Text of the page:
CHAPEL HILL -- Putting bacteria on birth control could stop the spread of drug-resistant microbes, and researchers at the University of North Carolina at Chapel Hill have found a way to do just that.
The team discovered a key weakness in the enzyme that helps fertile bacteria swap genes for drug resistance. Drugs called bisphosphonates, widely prescribed for bone loss, block this enzyme and prevent bacteria from spreading antibiotic resistance genes, the research shows. Interfering with the enzyme has the added effect of annihilating antibiotic-resistant bacteria in laboratory cultures. Animal studies of the drugs are now underway.
Our discoveries may lead to the ability to selectively kill antibiotic-resistant bacteria in patients, and to halt the spread of resistance in clinical settings, said Matt Redinbo, Ph.D., senior study author and professor of chemistry, biochemistry and biophysics at UNC-Chapel Hill.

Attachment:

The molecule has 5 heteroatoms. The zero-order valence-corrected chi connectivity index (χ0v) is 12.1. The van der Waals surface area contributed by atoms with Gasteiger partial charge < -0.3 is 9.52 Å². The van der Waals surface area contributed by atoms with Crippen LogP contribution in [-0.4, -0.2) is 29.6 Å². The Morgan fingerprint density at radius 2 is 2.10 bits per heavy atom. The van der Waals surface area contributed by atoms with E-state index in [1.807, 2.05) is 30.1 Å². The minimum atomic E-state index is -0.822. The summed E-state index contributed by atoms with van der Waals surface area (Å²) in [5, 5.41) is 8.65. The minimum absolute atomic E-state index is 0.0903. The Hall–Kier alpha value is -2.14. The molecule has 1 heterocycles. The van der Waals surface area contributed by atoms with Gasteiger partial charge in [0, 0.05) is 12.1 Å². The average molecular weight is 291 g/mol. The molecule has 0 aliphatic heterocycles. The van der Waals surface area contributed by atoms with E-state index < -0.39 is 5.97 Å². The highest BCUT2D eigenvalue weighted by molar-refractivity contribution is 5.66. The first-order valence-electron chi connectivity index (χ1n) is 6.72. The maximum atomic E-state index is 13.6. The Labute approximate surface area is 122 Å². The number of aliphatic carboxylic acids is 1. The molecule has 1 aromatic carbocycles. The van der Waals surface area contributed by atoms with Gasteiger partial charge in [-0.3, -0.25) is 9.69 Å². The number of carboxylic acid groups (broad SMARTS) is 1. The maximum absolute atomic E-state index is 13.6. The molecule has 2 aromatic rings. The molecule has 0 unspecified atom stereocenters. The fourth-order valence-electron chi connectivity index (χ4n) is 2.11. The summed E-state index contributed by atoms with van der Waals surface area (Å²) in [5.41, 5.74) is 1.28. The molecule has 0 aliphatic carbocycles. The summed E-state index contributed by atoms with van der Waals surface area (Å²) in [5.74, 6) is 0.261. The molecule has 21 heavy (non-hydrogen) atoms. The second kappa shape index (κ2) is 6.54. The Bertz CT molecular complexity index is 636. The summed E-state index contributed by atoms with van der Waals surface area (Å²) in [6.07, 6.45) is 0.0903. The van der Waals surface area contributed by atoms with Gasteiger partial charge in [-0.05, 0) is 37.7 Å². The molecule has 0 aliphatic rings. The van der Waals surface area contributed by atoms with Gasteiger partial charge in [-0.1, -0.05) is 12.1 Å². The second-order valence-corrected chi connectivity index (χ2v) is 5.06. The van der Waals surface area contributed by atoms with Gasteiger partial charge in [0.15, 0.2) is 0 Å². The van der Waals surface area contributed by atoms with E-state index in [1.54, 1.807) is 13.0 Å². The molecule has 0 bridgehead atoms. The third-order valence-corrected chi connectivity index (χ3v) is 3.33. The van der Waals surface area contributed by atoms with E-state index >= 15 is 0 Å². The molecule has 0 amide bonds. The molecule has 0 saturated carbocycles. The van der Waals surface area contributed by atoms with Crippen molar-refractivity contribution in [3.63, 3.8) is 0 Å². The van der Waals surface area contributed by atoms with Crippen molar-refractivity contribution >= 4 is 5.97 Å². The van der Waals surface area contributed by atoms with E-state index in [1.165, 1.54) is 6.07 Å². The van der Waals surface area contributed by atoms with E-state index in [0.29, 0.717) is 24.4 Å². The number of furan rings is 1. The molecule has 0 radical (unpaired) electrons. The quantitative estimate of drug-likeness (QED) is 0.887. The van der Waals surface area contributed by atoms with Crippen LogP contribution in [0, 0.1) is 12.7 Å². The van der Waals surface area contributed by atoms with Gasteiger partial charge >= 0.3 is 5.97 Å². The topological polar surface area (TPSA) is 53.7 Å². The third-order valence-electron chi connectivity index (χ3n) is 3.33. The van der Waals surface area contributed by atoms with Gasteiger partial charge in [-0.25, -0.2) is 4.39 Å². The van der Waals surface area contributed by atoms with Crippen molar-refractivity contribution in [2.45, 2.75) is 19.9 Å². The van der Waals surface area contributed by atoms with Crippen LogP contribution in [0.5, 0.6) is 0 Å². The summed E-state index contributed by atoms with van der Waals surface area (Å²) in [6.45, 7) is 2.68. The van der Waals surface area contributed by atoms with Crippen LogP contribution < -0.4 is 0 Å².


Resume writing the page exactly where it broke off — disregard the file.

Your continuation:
The study appears online the week of July 9, 2007, in the Proceedings of the National Academy of Sciences. Funding was provided by the National Institutes of Health.
The study provides a new weapon in the battle against antibiotic-resistant bacteria, which represent a serious public health problem. In the last decade, almost every type of bacteria has become more resistant to antibiotic treatment. These bugs cause deadly infections that are difficult to treat and expensive to cure.
Every time someone takes an antibiotic, the drug kills the weakest bacteria in the bloodstream. Any bug that has a protective mutation against the antibiotic survives. These drug-resistant microbes quickly accumulate useful mutations and share them with other bacteria through conjugation the microbe equivalent of mating.
Conjugation starts when two bacteria smoosh their membranes together. After each opens a hole in their membrane, one squirts a single strand of DNA to the other. Then the two go on their merry way,
Contact: Becky Oskin
University of North Carolina at Chapel Hill